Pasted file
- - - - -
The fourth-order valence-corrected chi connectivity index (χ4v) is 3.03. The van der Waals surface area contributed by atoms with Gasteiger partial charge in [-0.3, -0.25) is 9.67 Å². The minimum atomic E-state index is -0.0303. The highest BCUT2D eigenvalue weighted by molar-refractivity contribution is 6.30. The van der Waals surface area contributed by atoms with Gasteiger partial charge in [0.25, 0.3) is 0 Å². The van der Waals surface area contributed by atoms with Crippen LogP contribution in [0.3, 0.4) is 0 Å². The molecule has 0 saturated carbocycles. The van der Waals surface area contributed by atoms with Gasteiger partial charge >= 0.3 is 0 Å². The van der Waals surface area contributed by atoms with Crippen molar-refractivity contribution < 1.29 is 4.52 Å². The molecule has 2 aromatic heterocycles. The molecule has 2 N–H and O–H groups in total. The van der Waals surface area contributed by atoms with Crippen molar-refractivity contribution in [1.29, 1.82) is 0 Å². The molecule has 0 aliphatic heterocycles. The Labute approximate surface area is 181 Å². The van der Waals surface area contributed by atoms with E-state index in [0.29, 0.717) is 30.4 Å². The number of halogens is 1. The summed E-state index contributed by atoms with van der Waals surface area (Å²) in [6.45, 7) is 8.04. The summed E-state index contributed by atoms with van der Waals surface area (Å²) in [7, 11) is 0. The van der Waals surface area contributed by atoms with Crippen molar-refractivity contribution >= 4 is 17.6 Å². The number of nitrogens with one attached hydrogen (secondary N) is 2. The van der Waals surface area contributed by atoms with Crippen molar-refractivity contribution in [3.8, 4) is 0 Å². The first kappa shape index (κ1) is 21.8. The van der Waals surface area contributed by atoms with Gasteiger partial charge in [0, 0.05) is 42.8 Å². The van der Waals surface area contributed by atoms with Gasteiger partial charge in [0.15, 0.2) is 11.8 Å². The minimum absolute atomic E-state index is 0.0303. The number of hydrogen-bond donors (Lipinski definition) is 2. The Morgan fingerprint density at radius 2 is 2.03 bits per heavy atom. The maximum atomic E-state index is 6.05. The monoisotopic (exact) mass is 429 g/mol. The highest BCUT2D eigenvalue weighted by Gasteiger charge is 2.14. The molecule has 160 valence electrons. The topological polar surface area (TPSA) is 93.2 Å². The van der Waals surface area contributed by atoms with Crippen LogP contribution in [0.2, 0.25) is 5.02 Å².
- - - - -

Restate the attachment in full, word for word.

The fourth-order valence-corrected chi connectivity index (χ4v) is 3.03. The van der Waals surface area contributed by atoms with Gasteiger partial charge in [-0.3, -0.25) is 9.67 Å². The minimum atomic E-state index is -0.0303. The highest BCUT2D eigenvalue weighted by molar-refractivity contribution is 6.30. The van der Waals surface area contributed by atoms with Gasteiger partial charge in [0.25, 0.3) is 0 Å². The van der Waals surface area contributed by atoms with Crippen LogP contribution in [0.3, 0.4) is 0 Å². The molecule has 0 saturated carbocycles. The van der Waals surface area contributed by atoms with Gasteiger partial charge >= 0.3 is 0 Å². The van der Waals surface area contributed by atoms with Crippen molar-refractivity contribution < 1.29 is 4.52 Å². The molecule has 2 aromatic heterocycles. The molecule has 2 N–H and O–H groups in total. The van der Waals surface area contributed by atoms with Crippen molar-refractivity contribution in [1.29, 1.82) is 0 Å². The molecule has 0 aliphatic heterocycles. The Labute approximate surface area is 181 Å². The van der Waals surface area contributed by atoms with E-state index in [0.29, 0.717) is 30.4 Å². The number of halogens is 1. The summed E-state index contributed by atoms with van der Waals surface area (Å²) in [6.45, 7) is 8.04. The summed E-state index contributed by atoms with van der Waals surface area (Å²) in [7, 11) is 0. The van der Waals surface area contributed by atoms with Crippen molar-refractivity contribution >= 4 is 17.6 Å². The number of nitrogens with one attached hydrogen (secondary N) is 2. The van der Waals surface area contributed by atoms with Crippen molar-refractivity contribution in [3.8, 4) is 0 Å². The first kappa shape index (κ1) is 21.8. The van der Waals surface area contributed by atoms with Gasteiger partial charge in [0, 0.05) is 42.8 Å². The van der Waals surface area contributed by atoms with Gasteiger partial charge in [0.15, 0.2) is 11.8 Å². The minimum absolute atomic E-state index is 0.0303. The number of hydrogen-bond donors (Lipinski definition) is 2. The Morgan fingerprint density at radius 2 is 2.03 bits per heavy atom. The maximum atomic E-state index is 6.05. The monoisotopic (exact) mass is 429 g/mol. The highest BCUT2D eigenvalue weighted by Gasteiger charge is 2.14. The molecule has 160 valence electrons. The topological polar surface area (TPSA) is 93.2 Å². The van der Waals surface area contributed by atoms with Crippen LogP contribution in [0.2, 0.25) is 5.02 Å².